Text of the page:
The Rosary Light & Life - Vol 56, No 2, March-April 2003

Theology for the Laity

Confession in Daily Life
Part II: Frequenting the Sacrament

By Father Paul K. Raftery, O.P.

As we saw in part one of this series of articles on Confession, in this Sacrament Our Blessed Lord has provided us with a remedy for our spiritual ills that is particularly adapted to the needs of our bodily existence. For the spirit of man He comes to us with His grace; for the body of man He comes with the voice and the physical presence of His human instrument, the priest. As with all the Sacraments, Reconciliation addresses man on both physical and spiritual levels. Jesus wants nothing to be overlooked in His care for us as human creatures. In the article below we will examine another aspect of this desire of Our Lord to provide us with a Sacrament for sin most wonderfully suited to human nature, Confession as an invaluable aid in the pursuit of holiness.


There is a whole range of moral failings that can be found in the condition of man. Sin, as we know, can come in forms that are deadly to the spirit, called mortal. And here we find the fundamental need for the Sacrament of Reconciliation. For these sins Confession is especially designed. It is above all a "rescue" Sacrament. The ancient metaphor used was of "a plank after the shipwreck." When the devastation of sin is the worst, there is the life-saving confessional to carry us back to peace and safety in God.

But human straying from God, as we also know, takes much less dire forms. There are the light or venial sins that do not go so far as to cause spiritual death to man, in which the rejection of God has not been complete. And even then, among such lighter sins, some are done with a good deal more awareness and deliberation than others. Some are what have been commonly called "sins of frailty," arising from momentary slips in judgment that one is usually able to avoid. There are annoying habits, attachments to innocent pleasures, and a whole variety of human imperfections with varying degrees of sinfulness. As we shall see below, there are other remedies for these lesser spiritual ills than the Sacrament of Reconciliation. But none are as effective as the use of the confessional. It is the spiritual tool especially designed by our Blessed Lord, through His continual guidance of the Church over the centuries, to deal with sin in all its forms.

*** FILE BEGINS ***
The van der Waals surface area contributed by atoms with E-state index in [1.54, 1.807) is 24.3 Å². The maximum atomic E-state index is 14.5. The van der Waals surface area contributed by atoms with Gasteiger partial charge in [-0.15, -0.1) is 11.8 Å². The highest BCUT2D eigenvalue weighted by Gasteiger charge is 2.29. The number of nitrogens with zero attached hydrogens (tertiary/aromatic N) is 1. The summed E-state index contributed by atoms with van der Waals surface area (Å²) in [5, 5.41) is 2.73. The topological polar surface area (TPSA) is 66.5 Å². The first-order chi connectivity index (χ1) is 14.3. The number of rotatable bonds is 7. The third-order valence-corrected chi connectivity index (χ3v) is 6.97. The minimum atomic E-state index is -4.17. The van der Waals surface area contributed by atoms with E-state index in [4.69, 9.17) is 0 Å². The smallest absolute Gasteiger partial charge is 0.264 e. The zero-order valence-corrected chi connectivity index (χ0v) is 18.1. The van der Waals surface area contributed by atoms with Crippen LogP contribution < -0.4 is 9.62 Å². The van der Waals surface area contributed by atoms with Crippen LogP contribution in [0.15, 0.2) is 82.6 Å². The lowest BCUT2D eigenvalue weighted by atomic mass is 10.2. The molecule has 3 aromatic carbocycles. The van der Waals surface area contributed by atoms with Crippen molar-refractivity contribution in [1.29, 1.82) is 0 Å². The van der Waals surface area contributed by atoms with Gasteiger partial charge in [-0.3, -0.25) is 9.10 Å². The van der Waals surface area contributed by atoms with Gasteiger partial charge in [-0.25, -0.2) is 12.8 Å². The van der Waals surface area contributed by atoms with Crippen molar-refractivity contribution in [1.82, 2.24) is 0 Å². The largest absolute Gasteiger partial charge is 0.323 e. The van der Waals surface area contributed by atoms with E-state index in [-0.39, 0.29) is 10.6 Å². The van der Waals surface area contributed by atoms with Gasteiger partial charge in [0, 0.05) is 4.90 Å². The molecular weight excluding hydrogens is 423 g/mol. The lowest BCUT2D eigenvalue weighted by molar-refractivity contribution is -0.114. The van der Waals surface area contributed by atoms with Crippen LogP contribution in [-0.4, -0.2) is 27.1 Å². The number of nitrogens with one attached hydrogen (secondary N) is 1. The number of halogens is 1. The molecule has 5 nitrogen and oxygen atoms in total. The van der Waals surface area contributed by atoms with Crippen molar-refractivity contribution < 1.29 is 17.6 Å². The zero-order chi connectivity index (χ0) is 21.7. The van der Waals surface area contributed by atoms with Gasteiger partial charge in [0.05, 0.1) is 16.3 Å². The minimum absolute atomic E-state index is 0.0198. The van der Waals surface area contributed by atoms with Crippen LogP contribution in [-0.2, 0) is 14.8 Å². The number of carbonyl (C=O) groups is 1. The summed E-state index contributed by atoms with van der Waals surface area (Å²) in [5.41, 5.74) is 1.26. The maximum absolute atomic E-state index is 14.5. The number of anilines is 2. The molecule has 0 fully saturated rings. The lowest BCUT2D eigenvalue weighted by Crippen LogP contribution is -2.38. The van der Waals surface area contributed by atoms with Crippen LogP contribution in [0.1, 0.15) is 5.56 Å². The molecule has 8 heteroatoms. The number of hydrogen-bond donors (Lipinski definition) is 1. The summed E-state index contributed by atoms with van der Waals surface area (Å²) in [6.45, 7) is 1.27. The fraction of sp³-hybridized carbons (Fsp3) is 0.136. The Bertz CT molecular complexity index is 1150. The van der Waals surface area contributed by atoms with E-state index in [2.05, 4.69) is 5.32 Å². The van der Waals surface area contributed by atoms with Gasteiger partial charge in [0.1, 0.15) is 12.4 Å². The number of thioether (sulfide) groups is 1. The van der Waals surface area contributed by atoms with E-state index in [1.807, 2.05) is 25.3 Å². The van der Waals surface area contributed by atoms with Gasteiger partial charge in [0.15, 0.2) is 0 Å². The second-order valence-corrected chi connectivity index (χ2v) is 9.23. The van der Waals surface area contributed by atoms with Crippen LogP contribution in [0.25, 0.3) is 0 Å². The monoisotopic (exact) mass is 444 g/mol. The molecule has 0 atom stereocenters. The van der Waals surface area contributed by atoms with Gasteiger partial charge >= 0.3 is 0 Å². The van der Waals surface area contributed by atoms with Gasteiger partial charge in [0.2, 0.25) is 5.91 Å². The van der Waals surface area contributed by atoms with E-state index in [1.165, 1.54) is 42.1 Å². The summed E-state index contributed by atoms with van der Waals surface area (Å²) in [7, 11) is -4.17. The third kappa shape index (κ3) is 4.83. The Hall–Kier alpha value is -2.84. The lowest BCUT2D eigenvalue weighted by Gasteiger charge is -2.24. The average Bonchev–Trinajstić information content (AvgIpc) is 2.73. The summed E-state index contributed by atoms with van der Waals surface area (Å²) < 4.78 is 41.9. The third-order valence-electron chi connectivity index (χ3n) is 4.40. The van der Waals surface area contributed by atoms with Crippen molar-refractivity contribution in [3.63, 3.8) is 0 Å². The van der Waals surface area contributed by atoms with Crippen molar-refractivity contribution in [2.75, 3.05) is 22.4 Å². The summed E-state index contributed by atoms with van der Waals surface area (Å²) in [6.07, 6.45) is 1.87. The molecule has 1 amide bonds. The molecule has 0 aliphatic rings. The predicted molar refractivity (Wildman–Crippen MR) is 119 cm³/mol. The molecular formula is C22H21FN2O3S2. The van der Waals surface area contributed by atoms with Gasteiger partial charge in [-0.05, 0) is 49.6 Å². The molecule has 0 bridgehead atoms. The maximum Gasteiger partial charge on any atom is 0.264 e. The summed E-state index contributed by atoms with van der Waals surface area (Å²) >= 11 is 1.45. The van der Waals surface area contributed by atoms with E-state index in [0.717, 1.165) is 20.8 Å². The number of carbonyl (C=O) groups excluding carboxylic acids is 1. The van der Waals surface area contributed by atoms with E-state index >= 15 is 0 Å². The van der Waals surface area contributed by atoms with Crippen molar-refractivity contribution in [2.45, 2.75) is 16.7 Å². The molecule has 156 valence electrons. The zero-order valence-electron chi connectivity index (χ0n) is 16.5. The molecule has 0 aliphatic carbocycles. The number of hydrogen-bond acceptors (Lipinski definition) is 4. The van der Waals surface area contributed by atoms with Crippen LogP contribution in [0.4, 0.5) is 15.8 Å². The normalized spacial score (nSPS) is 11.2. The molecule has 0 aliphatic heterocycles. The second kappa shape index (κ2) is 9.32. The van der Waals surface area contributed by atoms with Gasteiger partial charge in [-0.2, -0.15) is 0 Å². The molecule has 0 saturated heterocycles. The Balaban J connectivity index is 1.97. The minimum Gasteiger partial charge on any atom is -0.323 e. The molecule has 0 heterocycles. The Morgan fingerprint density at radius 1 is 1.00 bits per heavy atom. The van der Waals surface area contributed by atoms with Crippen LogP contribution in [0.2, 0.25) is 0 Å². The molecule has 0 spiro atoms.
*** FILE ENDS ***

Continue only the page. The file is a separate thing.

Nor should there be any narrowing of the full extent of the aid being given in the Sacrament. It is coming from Christ Himself, the One teaching us to be perfect as our Heavenly Father is perfect. The call to holiness that is implicit in the following of Christ requires the Christian to leave behind, as much as possible, even the slightest of sins. And with this high standard in mind, the teaching of the Church, expressing the very intentions of the Savior, has recommended the confessional for dealing with not only mortal, but venial sin as well. To suggest anything less is somehow to diminish the broad reach, the wonderfully wide cast of divine mercy available in this Sacrament.


That mercy, as we have said, is directed above all else to those most in need. His heart goes out especially to those separated from Him through mortal sin. It is the sheep who has wandered farthest from the fold that He is most anxious to bring back. This is where the emphasis of the Sacrament must be. The true greatness of what takes place in the confessional is a resurrection from the spiritual grave.

One does not see this greatness in the use of the confessional by the devout person who has already rooted out serious sin from their lives. They come to confession for further purification and progress from lesser goodness to greater. Here there is the beauty of Godís mercy leading souls on to greater and greater perfection. This is the major concern of our present topic and an important aspect of confession not to be overlooked. But this, it must be admitted, is not where the true marvel of Confession lies.

It is in surmounting the abyss between death and life that we have the power of the Sacrament on full display. For such is the hidden reality that will always be taking place when the person in mortal sin enters the confessional, and then leaves forgiven. We see no external change. The person himself feels no radical difference apart from, which is not at all insignificant, great consolation and rejoicing in Godís mercy. But if the hidden reality were capable of being manifested in a physical way, we would be witnessing the spectacle of a man's corpse being delivered into the confessional, and that man walking out alive.